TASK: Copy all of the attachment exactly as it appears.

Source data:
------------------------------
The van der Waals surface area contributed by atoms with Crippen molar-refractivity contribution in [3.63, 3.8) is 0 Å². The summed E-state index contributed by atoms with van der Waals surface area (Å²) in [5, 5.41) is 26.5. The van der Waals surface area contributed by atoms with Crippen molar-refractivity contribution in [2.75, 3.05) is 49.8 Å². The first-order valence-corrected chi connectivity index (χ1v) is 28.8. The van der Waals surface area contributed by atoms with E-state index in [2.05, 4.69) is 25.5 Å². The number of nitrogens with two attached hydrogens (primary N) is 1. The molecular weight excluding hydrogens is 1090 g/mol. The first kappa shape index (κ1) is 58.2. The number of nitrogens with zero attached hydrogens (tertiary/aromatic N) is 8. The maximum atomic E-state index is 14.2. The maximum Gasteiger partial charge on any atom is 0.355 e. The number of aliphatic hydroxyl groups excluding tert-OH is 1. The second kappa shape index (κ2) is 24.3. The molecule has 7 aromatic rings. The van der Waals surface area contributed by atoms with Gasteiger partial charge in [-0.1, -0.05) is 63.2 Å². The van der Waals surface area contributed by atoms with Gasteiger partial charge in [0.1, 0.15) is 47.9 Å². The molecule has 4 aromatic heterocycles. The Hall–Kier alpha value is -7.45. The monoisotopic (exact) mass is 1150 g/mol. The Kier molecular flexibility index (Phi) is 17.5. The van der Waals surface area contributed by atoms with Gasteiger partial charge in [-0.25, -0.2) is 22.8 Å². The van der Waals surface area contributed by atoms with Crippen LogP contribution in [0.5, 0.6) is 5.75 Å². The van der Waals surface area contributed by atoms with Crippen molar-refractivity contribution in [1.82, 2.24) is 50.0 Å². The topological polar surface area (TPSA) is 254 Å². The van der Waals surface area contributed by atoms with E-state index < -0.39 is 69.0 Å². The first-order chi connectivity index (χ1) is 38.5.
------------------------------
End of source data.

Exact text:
The van der Waals surface area contributed by atoms with Crippen molar-refractivity contribution in [3.63, 3.8) is 0 Å². The summed E-state index contributed by atoms with van der Waals surface area (Å²) in [5, 5.41) is 26.5. The van der Waals surface area contributed by atoms with Crippen molar-refractivity contribution in [2.75, 3.05) is 49.8 Å². The first-order valence-corrected chi connectivity index (χ1v) is 28.8. The van der Waals surface area contributed by atoms with E-state index in [2.05, 4.69) is 25.5 Å². The number of nitrogens with two attached hydrogens (primary N) is 1. The molecular weight excluding hydrogens is 1090 g/mol. The first kappa shape index (κ1) is 58.2. The number of nitrogens with zero attached hydrogens (tertiary/aromatic N) is 8. The maximum atomic E-state index is 14.2. The maximum Gasteiger partial charge on any atom is 0.355 e. The number of aliphatic hydroxyl groups excluding tert-OH is 1. The second kappa shape index (κ2) is 24.3. The molecule has 7 aromatic rings. The van der Waals surface area contributed by atoms with Gasteiger partial charge in [-0.1, -0.05) is 63.2 Å². The van der Waals surface area contributed by atoms with Gasteiger partial charge in [0.1, 0.15) is 47.9 Å². The molecule has 4 aromatic heterocycles. The Hall–Kier alpha value is -7.45. The monoisotopic (exact) mass is 1150 g/mol. The Kier molecular flexibility index (Phi) is 17.5. The van der Waals surface area contributed by atoms with Gasteiger partial charge in [-0.25, -0.2) is 22.8 Å². The van der Waals surface area contributed by atoms with Crippen LogP contribution in [0.5, 0.6) is 5.75 Å². The van der Waals surface area contributed by atoms with Crippen molar-refractivity contribution in [1.82, 2.24) is 50.0 Å². The topological polar surface area (TPSA) is 254 Å². The van der Waals surface area contributed by atoms with E-state index < -0.39 is 69.0 Å². The first-order chi connectivity index (χ1) is 38.5.